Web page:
Our fascination with actors has less to do with their remarkable skills and more with the powers they wield, their uncanny ability to adjust and deliver what is required of them in whatever situation they find themselves. “Being an actor is about changing who you are,” says Will Smith, whose net worth is $250 million. Since the gifted actor can play whatever role is asked of him, both on and off the screen, who wouldn’t in their right mind refuse such a gift? Wouldn’t we all rather be liked than not, be respected than not, and if acting – that is not being ourselves – is the means to that end, why should we allow ourselves to be held hostage to the time-honoured “to thine own self be true” tyranny? High-minded philosophy would have us believe that meaningful existence and being a phony or having a series of selves are incompatible.

The chameleonic character of Zelig, the ingratiating titular figure in the 1983 Woody Allen film, is able to mimic and win the favours of everyone he meets, but decides to undergo therapy because he feels that he has no center, no fixed self, and is inauthentic even though not being himself allows him to exceed beyond all expectation.

The mirror to and of the world that is Leonard Zelig argues that there comes a point in time when a phony, who is never himself but succeeds in life by every measurable index, deserves to be judged as authentic. Since he naturally or by choice has no fixed center or self, his real self is the aggregate of the many selves he projects to accommodate whatever situation he finds himself in. In the many faces and disguises he wears like a second skin, he becomes the sum of all men for all seasons, an exemplar of the genetic principle that diversity is the best answer to adversity?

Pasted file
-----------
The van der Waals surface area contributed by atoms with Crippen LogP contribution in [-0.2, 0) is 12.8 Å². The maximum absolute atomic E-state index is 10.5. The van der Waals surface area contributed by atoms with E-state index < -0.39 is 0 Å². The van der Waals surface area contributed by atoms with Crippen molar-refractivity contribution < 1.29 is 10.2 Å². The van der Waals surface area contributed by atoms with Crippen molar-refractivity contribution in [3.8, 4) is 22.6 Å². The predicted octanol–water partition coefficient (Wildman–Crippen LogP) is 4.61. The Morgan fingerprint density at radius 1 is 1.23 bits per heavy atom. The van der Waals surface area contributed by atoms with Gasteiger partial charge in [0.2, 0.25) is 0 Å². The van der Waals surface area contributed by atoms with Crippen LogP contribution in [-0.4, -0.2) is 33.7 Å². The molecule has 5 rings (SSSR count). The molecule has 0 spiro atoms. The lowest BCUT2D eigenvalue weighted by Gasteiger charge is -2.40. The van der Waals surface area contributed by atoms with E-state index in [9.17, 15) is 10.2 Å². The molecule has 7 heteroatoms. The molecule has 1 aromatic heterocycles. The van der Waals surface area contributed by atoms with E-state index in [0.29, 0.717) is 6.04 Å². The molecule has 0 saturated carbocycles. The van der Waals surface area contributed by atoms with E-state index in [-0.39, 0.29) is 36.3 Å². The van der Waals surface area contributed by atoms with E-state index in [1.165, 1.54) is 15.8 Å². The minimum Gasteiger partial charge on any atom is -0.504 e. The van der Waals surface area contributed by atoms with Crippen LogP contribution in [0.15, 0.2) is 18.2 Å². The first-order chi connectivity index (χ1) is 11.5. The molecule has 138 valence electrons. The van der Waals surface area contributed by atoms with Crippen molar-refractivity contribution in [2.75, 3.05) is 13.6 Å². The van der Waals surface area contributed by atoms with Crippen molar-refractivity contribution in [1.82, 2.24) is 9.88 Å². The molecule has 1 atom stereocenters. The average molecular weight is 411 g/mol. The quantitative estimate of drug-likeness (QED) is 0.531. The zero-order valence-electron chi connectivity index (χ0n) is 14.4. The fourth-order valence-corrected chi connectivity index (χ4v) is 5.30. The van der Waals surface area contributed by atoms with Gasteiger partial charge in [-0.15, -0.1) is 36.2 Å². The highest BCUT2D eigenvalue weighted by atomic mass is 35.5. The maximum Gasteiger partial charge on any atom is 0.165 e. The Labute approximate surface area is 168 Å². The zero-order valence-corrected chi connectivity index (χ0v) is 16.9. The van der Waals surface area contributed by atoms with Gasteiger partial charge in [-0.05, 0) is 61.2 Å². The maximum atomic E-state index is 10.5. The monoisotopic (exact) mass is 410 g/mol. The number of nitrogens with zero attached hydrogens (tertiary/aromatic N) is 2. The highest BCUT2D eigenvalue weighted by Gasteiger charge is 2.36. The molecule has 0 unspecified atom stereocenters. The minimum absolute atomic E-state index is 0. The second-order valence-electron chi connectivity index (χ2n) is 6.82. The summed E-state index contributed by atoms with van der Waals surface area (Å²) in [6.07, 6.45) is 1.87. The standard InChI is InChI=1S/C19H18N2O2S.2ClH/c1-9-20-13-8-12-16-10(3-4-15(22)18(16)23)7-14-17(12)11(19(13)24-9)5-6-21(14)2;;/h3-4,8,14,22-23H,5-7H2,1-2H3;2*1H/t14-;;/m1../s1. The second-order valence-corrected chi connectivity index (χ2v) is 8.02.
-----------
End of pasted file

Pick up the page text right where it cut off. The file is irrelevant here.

If in his initial misrepresentations, he was perceived and rightfully judged as inauthentic, it must be taken into account that consequent to choosing not to be himself he was able to significantly improve his lot. As self-made (a strictly human prerogative) and willfully everything to everyone (extrovert or introvert as required), and in consideration of consistently positive outcomes, he has earned his badge of authenticity even though he is the opposite of what he once was. The implications are devastating for those on death row, a number of whom, over time, grow into their opposites.